This all-too-common childhood experience is dramatized with an emotional honesty that, refreshingly, skirts sentimentality.

THE NEW FRIEND

The devoted friendship of two children ends without warning.

The narrator uses the past tense to describe an easygoing, intimate friendship: “I had a friend / a dear friend / with long brown hair.” The two delighted in playing outdoors: picking wildflowers, wading in the brook, and talking and reading together underneath a tree. But one day the narrator calls for her, and “she [isn’t] there.” A trip through the woods reveals that she is with a different friend, and this new duo does many of the same things she once did with the narrator. The narrator grieves—but dreams of a new friendship. Zolotow’s text, originally published in 1968 (with illustrations by Emily Arnold McCully), sensitively captures the trauma of abruptly losing a friend, never diminishing the pain of such a betrayal. Yet the story does not allow the protagonist to wallow in self-pity and instead ends on a moderately hopeful note: The narrator, though still sad, considers a future in which “I won’t care” about having lost this friendship. Chaud’s illustrations feature a verdant, richly colored world as the children run and play in the woods. Playful animal face masks the pair enjoys are used to great effect: When loyalties are abandoned, the narrator disconsolately watches the two new friends wear them, and an enigmatic rabbit mask conceals the identity of the narrator’s imagined new friend. All children are depicted as White.

This all-too-common childhood experience is dramatized with an emotional honesty that, refreshingly, skirts sentimentality. (Picture book. 4-10)

Pub Date: Sept. 28, 2021

ISBN: 978-1-990252-01-3

Page Count: 44

Publisher: Milky Way

Review Posted Online: Aug. 31, 2021

Kirkus Reviews Issue: Sept. 15, 2021

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The dynamic interaction between the characters invites readers to take risks, push boundaries, and have a little unscripted...

CLAYMATES

Reinvention is the name of the game for two blobs of clay.

A blue-eyed gray blob and a brown-eyed brown blob sit side by side, unsure as to what’s going to happen next. The gray anticipates an adventure, while the brown appears apprehensive. A pair of hands descends, and soon, amid a flurry of squishing and prodding and poking and sculpting, a handsome gray wolf and a stately brown owl emerge. The hands disappear, leaving the friends to their own devices. The owl is pleased, but the wolf convinces it that the best is yet to come. An ear pulled here and an extra eye placed there, and before you can shake a carving stick, a spurt of frenetic self-exploration—expressed as a tangled black scribble—reveals a succession of smug hybrid beasts. After all, the opportunity to become a “pig-e-phant” doesn’t come around every day. But the sound of approaching footsteps panics the pair of Picassos. How are they going to “fix [them]selves” on time? Soon a hippopotamus and peacock are staring bug-eyed at a returning pair of astonished hands. The creative naiveté of the “clay mates” is perfectly captured by Petty’s feisty, spot-on dialogue: “This was your idea…and it was a BAD one.” Eldridge’s endearing sculpted images are photographed against the stark white background of an artist’s work table to great effect.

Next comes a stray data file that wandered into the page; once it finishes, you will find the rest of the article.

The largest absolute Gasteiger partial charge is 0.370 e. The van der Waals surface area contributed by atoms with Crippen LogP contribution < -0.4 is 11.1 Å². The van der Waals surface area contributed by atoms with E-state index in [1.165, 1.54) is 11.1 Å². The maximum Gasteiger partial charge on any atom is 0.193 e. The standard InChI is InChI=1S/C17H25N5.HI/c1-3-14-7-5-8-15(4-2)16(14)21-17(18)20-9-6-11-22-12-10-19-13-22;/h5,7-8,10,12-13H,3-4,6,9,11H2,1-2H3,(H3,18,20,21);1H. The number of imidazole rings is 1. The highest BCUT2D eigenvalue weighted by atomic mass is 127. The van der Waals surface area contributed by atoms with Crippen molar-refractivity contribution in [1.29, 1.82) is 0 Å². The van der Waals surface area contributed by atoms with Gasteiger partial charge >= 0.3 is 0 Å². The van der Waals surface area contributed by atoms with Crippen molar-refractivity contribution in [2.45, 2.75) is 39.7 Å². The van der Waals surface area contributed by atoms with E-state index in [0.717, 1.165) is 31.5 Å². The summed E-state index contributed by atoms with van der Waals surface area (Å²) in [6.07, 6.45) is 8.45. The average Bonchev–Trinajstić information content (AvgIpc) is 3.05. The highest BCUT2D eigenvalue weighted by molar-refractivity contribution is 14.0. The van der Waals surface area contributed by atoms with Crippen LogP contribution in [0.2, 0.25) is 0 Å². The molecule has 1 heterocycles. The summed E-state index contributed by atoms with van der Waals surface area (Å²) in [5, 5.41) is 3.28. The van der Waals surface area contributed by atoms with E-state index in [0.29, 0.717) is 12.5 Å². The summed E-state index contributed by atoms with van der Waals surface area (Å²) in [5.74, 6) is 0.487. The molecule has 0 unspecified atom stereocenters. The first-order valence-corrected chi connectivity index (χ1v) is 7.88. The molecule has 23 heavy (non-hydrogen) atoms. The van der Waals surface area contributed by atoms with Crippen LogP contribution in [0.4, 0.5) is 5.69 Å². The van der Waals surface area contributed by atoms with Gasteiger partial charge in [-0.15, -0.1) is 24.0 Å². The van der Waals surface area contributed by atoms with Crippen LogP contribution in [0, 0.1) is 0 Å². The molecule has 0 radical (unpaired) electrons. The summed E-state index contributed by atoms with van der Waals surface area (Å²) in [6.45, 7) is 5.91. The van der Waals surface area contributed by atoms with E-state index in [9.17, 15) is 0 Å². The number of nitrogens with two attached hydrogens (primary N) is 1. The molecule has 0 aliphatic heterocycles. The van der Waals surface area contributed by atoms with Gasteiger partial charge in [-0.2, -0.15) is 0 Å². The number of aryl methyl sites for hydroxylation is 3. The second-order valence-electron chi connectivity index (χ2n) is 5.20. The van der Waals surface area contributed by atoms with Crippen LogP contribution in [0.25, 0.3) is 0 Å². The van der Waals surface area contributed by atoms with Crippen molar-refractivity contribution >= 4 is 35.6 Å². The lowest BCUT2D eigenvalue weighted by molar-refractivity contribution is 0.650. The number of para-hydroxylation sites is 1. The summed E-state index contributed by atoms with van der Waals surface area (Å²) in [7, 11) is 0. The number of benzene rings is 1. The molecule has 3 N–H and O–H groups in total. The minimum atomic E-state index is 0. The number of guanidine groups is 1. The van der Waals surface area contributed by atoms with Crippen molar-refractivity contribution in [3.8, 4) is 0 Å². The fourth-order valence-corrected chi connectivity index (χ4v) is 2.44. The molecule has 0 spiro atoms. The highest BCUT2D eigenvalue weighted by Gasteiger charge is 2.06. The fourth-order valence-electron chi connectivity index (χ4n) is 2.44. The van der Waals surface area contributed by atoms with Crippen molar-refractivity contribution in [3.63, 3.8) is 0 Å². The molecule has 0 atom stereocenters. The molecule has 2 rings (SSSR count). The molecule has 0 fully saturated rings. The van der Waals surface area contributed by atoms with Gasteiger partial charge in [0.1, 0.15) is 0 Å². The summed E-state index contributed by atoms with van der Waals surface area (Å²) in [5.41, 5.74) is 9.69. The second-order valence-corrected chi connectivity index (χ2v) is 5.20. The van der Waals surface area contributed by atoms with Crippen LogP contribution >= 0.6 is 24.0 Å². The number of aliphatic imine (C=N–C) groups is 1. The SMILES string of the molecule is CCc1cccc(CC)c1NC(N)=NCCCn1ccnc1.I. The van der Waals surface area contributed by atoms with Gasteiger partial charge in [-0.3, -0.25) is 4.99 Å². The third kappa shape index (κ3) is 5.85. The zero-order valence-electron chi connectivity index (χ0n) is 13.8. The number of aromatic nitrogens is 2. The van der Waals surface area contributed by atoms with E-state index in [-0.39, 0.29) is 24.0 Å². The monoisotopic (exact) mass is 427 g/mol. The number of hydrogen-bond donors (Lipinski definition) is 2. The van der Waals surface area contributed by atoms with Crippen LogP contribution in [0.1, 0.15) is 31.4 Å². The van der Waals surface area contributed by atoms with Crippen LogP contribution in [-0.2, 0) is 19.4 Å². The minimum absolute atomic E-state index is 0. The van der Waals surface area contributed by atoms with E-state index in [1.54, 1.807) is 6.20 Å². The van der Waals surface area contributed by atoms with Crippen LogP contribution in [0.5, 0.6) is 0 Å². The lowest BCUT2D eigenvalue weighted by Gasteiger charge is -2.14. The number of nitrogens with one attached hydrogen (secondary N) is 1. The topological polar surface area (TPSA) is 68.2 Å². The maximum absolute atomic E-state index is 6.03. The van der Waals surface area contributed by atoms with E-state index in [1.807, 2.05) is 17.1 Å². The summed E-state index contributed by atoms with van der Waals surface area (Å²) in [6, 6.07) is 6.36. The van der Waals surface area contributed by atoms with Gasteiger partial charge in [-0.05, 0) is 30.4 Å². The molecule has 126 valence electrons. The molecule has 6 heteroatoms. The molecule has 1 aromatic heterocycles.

The dynamic interaction between the characters invites readers to take risks, push boundaries, and have a little unscripted fun of their own . (Picture book. 5-8)

Pub Date: June 20, 2017

ISBN: 978-0-316-30311-8

Page Count: 40

Publisher: Little, Brown

Review Posted Online: March 29, 2017

Kirkus Reviews Issue: April 15, 2017

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A jam-packed opener sure to satisfy lovers of the princess genre.

SNOW PLACE LIKE HOME

From the Diary of an Ice Princess series

Ice princess Lina must navigate family and school in this early chapter read.

The family picnic is today. This is not a typical gathering, since Lina’s maternal relatives are a royal family of Windtamers who have power over the weather and live in castles floating on clouds. Lina herself is mixed race, with black hair and a tan complexion like her Asian-presenting mother’s; her Groundling father appears to be a white human. While making a grand entrance at the castle of her grandfather, the North Wind, she fails to successfully ride a gust of wind and crashes in front of her entire family. This prompts her stern grandfather to ask that Lina move in with him so he can teach her to control her powers. Desperate to avoid this, Lina and her friend Claudia, who is black, get Lina accepted at the Hilltop Science and Arts Academy. Lina’s parents allow her to go as long as she does lessons with grandpa on Saturdays. However, fitting in at a Groundling school is rough, especially when your powers start freak winter storms! With the story unfurling in diary format, bright-pink–highlighted grayscale illustrations help move the plot along. There are slight gaps in the storytelling and the pacing is occasionally uneven, but Lina is full of spunk and promotes self-acceptance.

A jam-packed opener sure to satisfy lovers of the princess genre. (Fantasy. 5-8)

Pub Date: June 25, 2019

ISBN: 978-1-338-35393-8

Page Count: 128

Publisher: Scholastic

Review Posted Online: March 27, 2019

Kirkus Reviews Issue: April 15, 2019

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